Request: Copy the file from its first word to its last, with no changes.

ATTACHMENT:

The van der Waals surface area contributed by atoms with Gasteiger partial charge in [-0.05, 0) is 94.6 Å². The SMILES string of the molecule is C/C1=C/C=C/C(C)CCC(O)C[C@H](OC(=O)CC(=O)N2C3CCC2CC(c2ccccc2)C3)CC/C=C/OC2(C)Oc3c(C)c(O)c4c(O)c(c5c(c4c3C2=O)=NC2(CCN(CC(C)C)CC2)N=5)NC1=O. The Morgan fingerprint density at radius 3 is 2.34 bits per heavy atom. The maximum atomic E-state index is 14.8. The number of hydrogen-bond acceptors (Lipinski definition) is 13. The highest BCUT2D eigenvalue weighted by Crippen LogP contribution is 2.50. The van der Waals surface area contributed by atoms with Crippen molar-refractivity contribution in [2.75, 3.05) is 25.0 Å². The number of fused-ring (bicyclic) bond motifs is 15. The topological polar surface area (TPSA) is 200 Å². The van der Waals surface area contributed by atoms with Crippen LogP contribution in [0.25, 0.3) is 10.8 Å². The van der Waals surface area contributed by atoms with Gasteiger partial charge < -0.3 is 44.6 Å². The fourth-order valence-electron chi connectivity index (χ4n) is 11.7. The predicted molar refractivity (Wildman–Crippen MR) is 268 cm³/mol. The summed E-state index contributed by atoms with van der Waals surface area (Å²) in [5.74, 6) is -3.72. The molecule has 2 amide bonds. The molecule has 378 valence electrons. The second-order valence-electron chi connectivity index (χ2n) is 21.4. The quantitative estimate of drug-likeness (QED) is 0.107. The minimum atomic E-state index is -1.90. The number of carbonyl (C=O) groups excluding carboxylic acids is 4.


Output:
The van der Waals surface area contributed by atoms with Gasteiger partial charge in [-0.05, 0) is 94.6 Å². The SMILES string of the molecule is C/C1=C/C=C/C(C)CCC(O)C[C@H](OC(=O)CC(=O)N2C3CCC2CC(c2ccccc2)C3)CC/C=C/OC2(C)Oc3c(C)c(O)c4c(O)c(c5c(c4c3C2=O)=NC2(CCN(CC(C)C)CC2)N=5)NC1=O. The Morgan fingerprint density at radius 3 is 2.34 bits per heavy atom. The maximum atomic E-state index is 14.8. The number of hydrogen-bond acceptors (Lipinski definition) is 13. The highest BCUT2D eigenvalue weighted by Crippen LogP contribution is 2.50. The van der Waals surface area contributed by atoms with Crippen molar-refractivity contribution in [2.75, 3.05) is 25.0 Å². The number of fused-ring (bicyclic) bond motifs is 15. The topological polar surface area (TPSA) is 200 Å². The van der Waals surface area contributed by atoms with Crippen LogP contribution in [0.25, 0.3) is 10.8 Å². The van der Waals surface area contributed by atoms with Gasteiger partial charge < -0.3 is 44.6 Å². The fourth-order valence-electron chi connectivity index (χ4n) is 11.7. The predicted molar refractivity (Wildman–Crippen MR) is 268 cm³/mol. The summed E-state index contributed by atoms with van der Waals surface area (Å²) in [5.74, 6) is -3.72. The molecule has 2 amide bonds. The molecule has 378 valence electrons. The second-order valence-electron chi connectivity index (χ2n) is 21.4. The quantitative estimate of drug-likeness (QED) is 0.107. The minimum atomic E-state index is -1.90. The number of carbonyl (C=O) groups excluding carboxylic acids is 4.